Surging inflation, higher heating costs: Why your bill could double this winter

With many consumers already struggling against rising costs due to inflation, the price of keeping their homes warm this winter could be about to skyrocket.

After dipping last year during the pandemic, the price of natural gas has increased 91% in the past year. And nearly half of the country’s homes use natural gas to heat their home. There’s no relief for people who use other methods, either. Heating oil prices are up 115%, and propane costs are up 148%.

And those prices aren’t expected to go down anytime soon, according to a newly released report from the Federal Energy Regulatory Commission.

Renters and homeowners consume between 50% and 80% of residential fuel in the winter months. And, yes, October was a warm one around the country, but don’t expect that to continue.

The National Oceanic and Atmospheric Administration’s most recent winter forecast calls for temperatures for the winter of 2021–22 to be slightly colder than last winter’s for most of the country, and more similar to the average winter of the previous 10 years. Long-range forecasts from AccuWeather predict similarities between this year and last year’s brutal winter because of a weather phenomenon known as La Niña, with the Northeast, Great Lakes, and Northern Plains all in for a colder-than-normal winter.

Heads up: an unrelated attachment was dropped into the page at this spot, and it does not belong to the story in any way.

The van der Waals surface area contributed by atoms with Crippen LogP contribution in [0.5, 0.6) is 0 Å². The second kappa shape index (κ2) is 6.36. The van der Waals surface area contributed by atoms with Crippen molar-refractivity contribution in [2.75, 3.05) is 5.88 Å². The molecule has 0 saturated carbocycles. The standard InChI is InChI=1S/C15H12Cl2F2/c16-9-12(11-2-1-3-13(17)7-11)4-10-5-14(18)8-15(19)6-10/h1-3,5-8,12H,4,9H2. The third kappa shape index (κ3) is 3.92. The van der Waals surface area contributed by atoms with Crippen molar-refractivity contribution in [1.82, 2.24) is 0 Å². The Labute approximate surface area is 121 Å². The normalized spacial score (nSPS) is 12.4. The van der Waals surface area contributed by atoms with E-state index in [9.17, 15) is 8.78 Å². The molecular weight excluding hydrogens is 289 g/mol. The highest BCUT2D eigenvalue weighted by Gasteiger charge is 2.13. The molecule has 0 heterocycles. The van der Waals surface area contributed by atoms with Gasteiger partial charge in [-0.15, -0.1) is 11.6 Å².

In anticipation of the higher bills, the Biden administration has already released 90% of the Low Income Home Energy Assistance Program’s $3.75 billion in funds. In the year before the pandemic, that fund provided an average of $439 to more than 5 million families. Lobbyists are already pressuring Congress to increase that fund for the coming months.

This isn’t the first warning about heating costs in 2021–2022. Last month, the Energy Information Administration (EIA) warned homeowners that heating bills could be significantly higher this winter.

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